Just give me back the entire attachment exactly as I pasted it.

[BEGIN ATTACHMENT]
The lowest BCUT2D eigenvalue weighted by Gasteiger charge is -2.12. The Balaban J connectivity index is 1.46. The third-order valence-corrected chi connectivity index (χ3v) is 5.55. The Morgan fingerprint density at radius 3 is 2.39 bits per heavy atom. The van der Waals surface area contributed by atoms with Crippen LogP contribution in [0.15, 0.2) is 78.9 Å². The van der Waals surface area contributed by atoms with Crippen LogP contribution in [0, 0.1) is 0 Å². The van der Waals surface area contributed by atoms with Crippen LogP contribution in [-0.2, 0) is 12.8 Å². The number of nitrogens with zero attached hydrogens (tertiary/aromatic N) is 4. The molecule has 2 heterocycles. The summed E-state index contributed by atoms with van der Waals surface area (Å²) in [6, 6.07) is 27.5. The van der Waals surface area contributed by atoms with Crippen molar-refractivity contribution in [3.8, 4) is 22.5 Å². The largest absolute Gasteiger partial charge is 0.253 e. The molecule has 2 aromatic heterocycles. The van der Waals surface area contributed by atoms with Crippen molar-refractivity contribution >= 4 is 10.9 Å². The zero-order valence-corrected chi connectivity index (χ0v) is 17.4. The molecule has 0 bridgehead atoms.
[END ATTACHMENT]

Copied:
The lowest BCUT2D eigenvalue weighted by Gasteiger charge is -2.12. The Balaban J connectivity index is 1.46. The third-order valence-corrected chi connectivity index (χ3v) is 5.55. The Morgan fingerprint density at radius 3 is 2.39 bits per heavy atom. The van der Waals surface area contributed by atoms with Crippen LogP contribution in [0.15, 0.2) is 78.9 Å². The van der Waals surface area contributed by atoms with Crippen LogP contribution in [0, 0.1) is 0 Å². The van der Waals surface area contributed by atoms with Crippen LogP contribution in [-0.2, 0) is 12.8 Å². The number of nitrogens with zero attached hydrogens (tertiary/aromatic N) is 4. The molecule has 2 heterocycles. The summed E-state index contributed by atoms with van der Waals surface area (Å²) in [6, 6.07) is 27.5. The van der Waals surface area contributed by atoms with Crippen molar-refractivity contribution in [3.8, 4) is 22.5 Å². The largest absolute Gasteiger partial charge is 0.253 e. The molecule has 2 aromatic heterocycles. The van der Waals surface area contributed by atoms with Crippen molar-refractivity contribution >= 4 is 10.9 Å². The zero-order valence-corrected chi connectivity index (χ0v) is 17.4. The molecule has 0 bridgehead atoms.